I want you to get out and make it work Although this book started out as an individual project, in the end a great many people, most of whom prefer to remain anonymous, helped make it possible through proofreading, fact-checking, recommending sources, editing, and more. To acknowledge only a small part of this help, the author would like to thank John, Jose, Vila Kula, aaaa! Thanks to Jessie Dodson and Katie Clark for helping with the research on another project, that I ended up using for this book.
Main principles emerging from innovative solutions in housing As described below, we have distilled three main principles emerging from successful low-income housing initiatives based on a research conducted in This work included identifying and researching over 60 social innovations and interviews with over 30 key informants specialized in low-income housing around the world.
The quotes inserted at the beginning of each section were obtained during this process. Housing fulfills a material need, but also the need for hope. Making it possible for them to undertake long-term, large investments or successive short-term investments over long periods of time requires ensuring the right economic incentives for them, as well as addressing more psychological aspects such as their ability to plan for the future.
Precarious and insecure living conditions heighten the financial risk of any investment occupants might otherwise make in their homes. Another innovative market-based initiative that has enabled slum dwellers to build assets and climb the financial ladder is led by Darin Gunesekera from the Wiros Lokh Institute in Sri Lanka.
Darin has started a variation of a stock exchange market to raise funds for the construction of new dwellings for poor families who are entitled to certificates to purchase a new home of their preference.
This has changed the practices of developers who need to compete for the preferences of the poor. Low-income families can voice their preferences and gain confidence to invest their resources in home improvement. Unlocking some of the psychological barriers of low-income families to build a better future is the other side of the coin.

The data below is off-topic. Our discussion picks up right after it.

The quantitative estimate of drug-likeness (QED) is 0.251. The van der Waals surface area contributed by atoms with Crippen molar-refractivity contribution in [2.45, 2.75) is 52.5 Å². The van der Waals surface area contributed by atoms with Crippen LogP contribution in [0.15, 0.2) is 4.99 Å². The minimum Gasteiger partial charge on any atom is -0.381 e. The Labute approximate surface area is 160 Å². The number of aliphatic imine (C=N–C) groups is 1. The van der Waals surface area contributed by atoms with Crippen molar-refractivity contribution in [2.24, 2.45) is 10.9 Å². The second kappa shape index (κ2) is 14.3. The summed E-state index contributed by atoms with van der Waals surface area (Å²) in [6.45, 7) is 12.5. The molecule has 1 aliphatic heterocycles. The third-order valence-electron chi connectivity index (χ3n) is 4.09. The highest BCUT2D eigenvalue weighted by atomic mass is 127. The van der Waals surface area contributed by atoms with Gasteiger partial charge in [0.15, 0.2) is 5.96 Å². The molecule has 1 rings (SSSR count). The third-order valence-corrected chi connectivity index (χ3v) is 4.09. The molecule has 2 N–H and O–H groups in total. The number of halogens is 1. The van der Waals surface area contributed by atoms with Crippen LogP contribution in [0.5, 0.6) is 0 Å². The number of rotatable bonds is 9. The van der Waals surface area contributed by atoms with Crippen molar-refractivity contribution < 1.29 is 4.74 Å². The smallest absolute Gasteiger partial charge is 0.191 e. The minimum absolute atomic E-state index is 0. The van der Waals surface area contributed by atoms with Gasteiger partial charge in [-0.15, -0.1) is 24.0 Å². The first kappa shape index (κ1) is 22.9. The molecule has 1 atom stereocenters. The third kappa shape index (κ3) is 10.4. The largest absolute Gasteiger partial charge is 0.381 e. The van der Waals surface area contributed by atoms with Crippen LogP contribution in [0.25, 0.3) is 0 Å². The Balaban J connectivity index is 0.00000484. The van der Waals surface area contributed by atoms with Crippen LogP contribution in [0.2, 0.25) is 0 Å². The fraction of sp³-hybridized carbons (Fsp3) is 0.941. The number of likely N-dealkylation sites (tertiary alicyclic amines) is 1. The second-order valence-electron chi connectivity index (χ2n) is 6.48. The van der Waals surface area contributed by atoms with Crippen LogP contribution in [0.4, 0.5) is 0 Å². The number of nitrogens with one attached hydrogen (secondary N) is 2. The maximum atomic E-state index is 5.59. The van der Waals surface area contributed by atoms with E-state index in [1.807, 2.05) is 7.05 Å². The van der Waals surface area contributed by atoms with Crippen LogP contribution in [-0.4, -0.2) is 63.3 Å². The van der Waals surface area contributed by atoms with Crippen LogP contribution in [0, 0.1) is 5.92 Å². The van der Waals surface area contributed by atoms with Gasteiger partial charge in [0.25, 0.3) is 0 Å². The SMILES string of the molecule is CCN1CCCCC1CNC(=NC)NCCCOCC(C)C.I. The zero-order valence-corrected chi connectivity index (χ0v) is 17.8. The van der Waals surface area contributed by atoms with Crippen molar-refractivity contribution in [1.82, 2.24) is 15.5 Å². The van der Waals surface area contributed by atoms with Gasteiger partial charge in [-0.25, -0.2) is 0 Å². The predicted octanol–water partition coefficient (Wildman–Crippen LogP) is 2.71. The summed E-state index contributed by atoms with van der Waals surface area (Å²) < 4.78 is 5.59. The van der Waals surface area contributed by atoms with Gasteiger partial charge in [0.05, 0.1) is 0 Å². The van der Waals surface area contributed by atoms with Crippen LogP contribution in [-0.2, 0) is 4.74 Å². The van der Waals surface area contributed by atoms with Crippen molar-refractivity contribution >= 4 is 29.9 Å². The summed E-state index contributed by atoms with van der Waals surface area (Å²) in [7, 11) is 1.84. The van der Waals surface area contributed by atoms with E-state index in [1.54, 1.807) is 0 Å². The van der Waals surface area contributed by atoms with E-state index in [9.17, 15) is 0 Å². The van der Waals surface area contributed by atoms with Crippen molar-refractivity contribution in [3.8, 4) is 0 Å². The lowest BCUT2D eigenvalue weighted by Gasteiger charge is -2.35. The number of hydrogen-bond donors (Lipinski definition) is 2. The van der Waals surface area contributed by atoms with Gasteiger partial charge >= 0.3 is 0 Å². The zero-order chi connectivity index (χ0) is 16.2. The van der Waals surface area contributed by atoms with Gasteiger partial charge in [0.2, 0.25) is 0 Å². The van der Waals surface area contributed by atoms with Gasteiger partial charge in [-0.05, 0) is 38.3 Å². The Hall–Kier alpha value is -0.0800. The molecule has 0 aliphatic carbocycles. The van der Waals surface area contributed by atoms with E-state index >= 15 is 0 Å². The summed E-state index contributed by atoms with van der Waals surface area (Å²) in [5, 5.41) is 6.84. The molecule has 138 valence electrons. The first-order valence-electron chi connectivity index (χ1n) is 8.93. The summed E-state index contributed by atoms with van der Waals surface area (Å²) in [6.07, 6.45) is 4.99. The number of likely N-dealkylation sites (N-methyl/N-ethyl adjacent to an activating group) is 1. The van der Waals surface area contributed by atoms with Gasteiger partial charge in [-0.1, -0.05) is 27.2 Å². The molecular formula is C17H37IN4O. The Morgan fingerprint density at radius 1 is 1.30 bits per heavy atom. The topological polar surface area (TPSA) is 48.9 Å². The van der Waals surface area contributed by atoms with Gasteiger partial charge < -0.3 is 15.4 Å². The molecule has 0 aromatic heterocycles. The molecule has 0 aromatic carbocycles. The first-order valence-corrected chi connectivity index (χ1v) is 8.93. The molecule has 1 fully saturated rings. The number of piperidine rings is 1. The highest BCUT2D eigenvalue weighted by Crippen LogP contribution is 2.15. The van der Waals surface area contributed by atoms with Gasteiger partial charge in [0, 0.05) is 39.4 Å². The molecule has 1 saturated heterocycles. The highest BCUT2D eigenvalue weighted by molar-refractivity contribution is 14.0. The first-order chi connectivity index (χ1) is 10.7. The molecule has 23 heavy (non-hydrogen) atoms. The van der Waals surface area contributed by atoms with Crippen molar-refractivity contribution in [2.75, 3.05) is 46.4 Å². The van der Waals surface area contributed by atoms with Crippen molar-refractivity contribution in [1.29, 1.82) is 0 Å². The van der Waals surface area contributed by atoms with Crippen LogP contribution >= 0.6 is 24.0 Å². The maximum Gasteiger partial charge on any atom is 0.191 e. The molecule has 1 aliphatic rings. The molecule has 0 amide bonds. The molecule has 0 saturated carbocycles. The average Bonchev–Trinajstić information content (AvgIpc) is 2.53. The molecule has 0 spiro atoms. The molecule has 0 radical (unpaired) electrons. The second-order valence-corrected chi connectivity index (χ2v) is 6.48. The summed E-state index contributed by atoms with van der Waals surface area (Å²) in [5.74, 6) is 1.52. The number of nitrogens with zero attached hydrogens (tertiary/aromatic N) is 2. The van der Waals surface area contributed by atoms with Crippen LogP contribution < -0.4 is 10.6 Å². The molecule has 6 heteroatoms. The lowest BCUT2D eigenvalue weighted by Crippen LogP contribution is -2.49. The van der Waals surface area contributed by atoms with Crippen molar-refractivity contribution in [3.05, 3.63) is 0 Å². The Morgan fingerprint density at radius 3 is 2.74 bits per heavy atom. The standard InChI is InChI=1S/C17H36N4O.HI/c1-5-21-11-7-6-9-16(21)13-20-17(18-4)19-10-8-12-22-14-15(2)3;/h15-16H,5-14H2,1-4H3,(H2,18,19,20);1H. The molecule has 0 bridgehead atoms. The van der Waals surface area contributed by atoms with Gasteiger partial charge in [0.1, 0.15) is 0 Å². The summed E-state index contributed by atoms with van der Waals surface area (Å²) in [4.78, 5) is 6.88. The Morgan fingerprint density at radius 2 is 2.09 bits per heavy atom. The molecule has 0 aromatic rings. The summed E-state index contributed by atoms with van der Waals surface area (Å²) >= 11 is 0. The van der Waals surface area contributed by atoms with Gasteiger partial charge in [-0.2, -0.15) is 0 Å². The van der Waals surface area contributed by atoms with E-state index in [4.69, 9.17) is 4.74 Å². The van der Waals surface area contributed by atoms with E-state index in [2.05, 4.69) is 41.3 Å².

Slum Dwellers International, a global network of squatter groups started by several social leaders including Ashoka Fellows Samsook Boonyabancha and Joel Bolnick respectively in South Africa and Thailand that counts a total of 5.
These include visits between members from different neighborhoods, cities, and countries in order to encourage learning through real life experience, as opposed to formal education, and generate empowerment. The visible achievements in home improvement are another powerful element to demonstrate that change is possible.
Demonstration houses are used to trigger discussion and joint decision-making about design, construction materials, and processes.
Social capital is probably the greatest asset of low-income communities who can achieve much by joining forces. This is precisely the key break-through of microcredit that replaced traditional loan collateral by social collateral.
It uses collective action as a core strategy to strengthen communities and enable them to initiate and manage changes in the areas that they have prioritized such as housing.
The core strategy to organize communities is the creation of daily saving groups where members, mostly women, learn to trust each other and build a discipline. Saving groups are then federated at the neighborhood, regional, and national levels.
More generally, there is a great potential in enabling low-income communities and individuals to become self-reliant. They have tremendous assets they can contribute including a great deal of resourcefulness, skills, time, and the ability to save.
It is not a lack of skills that makes poor people poor. Poverty is not created by poor people but often by the institutions and policies that surround them . There is therefore a great need for transformational and market-based approaches to housing, as opposed to hand-outs, that leverage these assets to provide long-term and sustainable solutions.